Album Review | Self Release | Review by Liam Wilkinson | Stars: 4/5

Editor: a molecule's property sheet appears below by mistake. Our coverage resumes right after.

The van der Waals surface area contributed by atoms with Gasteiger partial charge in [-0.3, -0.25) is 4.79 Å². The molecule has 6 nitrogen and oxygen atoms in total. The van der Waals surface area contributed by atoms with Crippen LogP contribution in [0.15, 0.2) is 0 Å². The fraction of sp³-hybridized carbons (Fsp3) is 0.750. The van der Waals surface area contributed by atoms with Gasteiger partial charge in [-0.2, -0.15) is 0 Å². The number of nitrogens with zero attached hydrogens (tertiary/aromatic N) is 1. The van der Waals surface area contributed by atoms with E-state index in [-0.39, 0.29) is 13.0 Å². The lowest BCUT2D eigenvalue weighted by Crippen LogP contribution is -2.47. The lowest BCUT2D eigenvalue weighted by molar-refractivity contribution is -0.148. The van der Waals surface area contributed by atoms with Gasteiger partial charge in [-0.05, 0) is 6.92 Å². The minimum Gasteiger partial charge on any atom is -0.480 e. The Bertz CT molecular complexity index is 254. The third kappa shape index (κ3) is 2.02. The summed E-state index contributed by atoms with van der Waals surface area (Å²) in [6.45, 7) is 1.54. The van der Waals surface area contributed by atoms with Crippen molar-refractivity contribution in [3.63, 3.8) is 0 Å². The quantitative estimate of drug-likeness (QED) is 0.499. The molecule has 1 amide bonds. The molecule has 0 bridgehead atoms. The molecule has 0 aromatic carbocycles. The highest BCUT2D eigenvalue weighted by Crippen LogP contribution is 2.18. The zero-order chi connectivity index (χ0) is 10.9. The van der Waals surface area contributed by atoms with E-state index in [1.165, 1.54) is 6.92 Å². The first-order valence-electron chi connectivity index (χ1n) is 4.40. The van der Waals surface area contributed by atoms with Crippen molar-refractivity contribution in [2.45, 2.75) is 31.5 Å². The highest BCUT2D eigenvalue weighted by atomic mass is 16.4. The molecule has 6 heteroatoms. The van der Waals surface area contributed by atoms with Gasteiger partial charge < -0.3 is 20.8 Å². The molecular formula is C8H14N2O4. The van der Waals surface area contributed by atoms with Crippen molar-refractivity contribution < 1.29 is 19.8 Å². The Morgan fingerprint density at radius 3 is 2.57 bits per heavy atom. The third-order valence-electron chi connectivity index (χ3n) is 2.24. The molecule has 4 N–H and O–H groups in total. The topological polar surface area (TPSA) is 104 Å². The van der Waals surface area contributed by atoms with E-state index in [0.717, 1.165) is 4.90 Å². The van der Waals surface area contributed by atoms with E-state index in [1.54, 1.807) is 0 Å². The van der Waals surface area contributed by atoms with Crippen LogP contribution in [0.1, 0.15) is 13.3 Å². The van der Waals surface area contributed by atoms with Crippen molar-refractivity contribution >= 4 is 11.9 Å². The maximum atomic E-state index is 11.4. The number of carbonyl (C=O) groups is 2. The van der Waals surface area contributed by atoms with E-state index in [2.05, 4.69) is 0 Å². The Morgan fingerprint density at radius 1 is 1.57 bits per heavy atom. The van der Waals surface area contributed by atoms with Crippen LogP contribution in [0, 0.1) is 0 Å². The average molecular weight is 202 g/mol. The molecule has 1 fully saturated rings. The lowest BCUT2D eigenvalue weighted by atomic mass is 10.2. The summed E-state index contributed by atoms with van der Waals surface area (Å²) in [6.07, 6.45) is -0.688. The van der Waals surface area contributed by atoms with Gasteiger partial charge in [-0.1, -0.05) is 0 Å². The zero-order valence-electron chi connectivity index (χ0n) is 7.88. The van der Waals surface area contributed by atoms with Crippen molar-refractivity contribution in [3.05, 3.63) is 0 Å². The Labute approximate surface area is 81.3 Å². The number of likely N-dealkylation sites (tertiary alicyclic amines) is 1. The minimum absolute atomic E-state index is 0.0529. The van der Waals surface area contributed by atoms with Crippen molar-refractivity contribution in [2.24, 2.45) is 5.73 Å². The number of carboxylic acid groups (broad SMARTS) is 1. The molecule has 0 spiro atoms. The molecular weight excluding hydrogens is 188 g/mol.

Forgive the brazen cliche but Victoria Klewin could sing the phonebook and make it sound gorgeous. And when she’s finished with that, she could make a start on the charity bags that also come through the door, along with the adverts for double glazing and new driveways. Thankfully, the Bristol-based vocalist has got her own compositions to play with and, on Drive Me to Heaven, Klewin lovingly drenches each song with a voice so superbly fluid that it’s easy to miss what’s going on behind her. Listen more closely, however, and you’ll hear the fiery chords of a molten Hammond organ, a tastefully chunky piano, a mischievous bass, sweetly nimble guitar, some white-hot percussion and sassy brass. And as the band’s sound moves gracefully from stirring soul to smoky jazz, from rousing gospel to saucy funk, it becomes clear that voice and band are, in fact, tightly pinned together thanks to impressive musicianship and Klewin’s vocal agility. Here is a vocalist with a rare reverence for her material, whose prowess as a singer is not marred by a need to be overly acrobatic. Instead, energetic numbers such as “Can’t Help Myself” and “For the Good of Myself” are shimmeringly slick whilst the slower, more sensual songs such as “Not All That Glitters” and “Dance Me to Heaven” sit confidently within the tight control of this impressively masterful outfit.